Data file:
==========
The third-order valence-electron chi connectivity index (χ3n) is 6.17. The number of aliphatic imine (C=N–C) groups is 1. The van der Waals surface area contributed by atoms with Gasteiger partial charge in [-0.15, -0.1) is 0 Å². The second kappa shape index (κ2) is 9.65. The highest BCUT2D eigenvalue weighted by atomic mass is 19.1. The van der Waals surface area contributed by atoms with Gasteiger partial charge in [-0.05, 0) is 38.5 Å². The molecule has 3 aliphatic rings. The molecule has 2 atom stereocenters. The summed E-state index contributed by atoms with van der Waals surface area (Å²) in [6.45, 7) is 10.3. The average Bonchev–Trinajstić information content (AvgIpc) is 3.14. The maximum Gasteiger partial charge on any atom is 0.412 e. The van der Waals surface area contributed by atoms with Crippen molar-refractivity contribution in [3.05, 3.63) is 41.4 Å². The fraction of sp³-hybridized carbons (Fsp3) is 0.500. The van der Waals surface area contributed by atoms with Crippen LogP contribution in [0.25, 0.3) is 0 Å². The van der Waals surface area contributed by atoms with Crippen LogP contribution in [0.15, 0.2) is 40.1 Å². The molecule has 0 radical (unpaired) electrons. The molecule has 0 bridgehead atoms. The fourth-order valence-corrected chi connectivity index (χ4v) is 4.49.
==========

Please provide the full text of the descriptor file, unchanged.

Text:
The third-order valence-electron chi connectivity index (χ3n) is 6.17. The number of aliphatic imine (C=N–C) groups is 1. The van der Waals surface area contributed by atoms with Gasteiger partial charge in [-0.15, -0.1) is 0 Å². The second kappa shape index (κ2) is 9.65. The highest BCUT2D eigenvalue weighted by atomic mass is 19.1. The van der Waals surface area contributed by atoms with Gasteiger partial charge in [-0.05, 0) is 38.5 Å². The molecule has 3 aliphatic rings. The molecule has 2 atom stereocenters. The summed E-state index contributed by atoms with van der Waals surface area (Å²) in [6.45, 7) is 10.3. The average Bonchev–Trinajstić information content (AvgIpc) is 3.14. The maximum Gasteiger partial charge on any atom is 0.412 e. The van der Waals surface area contributed by atoms with Crippen molar-refractivity contribution in [3.05, 3.63) is 41.4 Å². The fraction of sp³-hybridized carbons (Fsp3) is 0.500. The van der Waals surface area contributed by atoms with Crippen LogP contribution in [0.25, 0.3) is 0 Å². The van der Waals surface area contributed by atoms with Crippen LogP contribution in [0.15, 0.2) is 40.1 Å². The molecule has 0 radical (unpaired) electrons. The molecule has 0 bridgehead atoms. The fourth-order valence-corrected chi connectivity index (χ4v) is 4.49.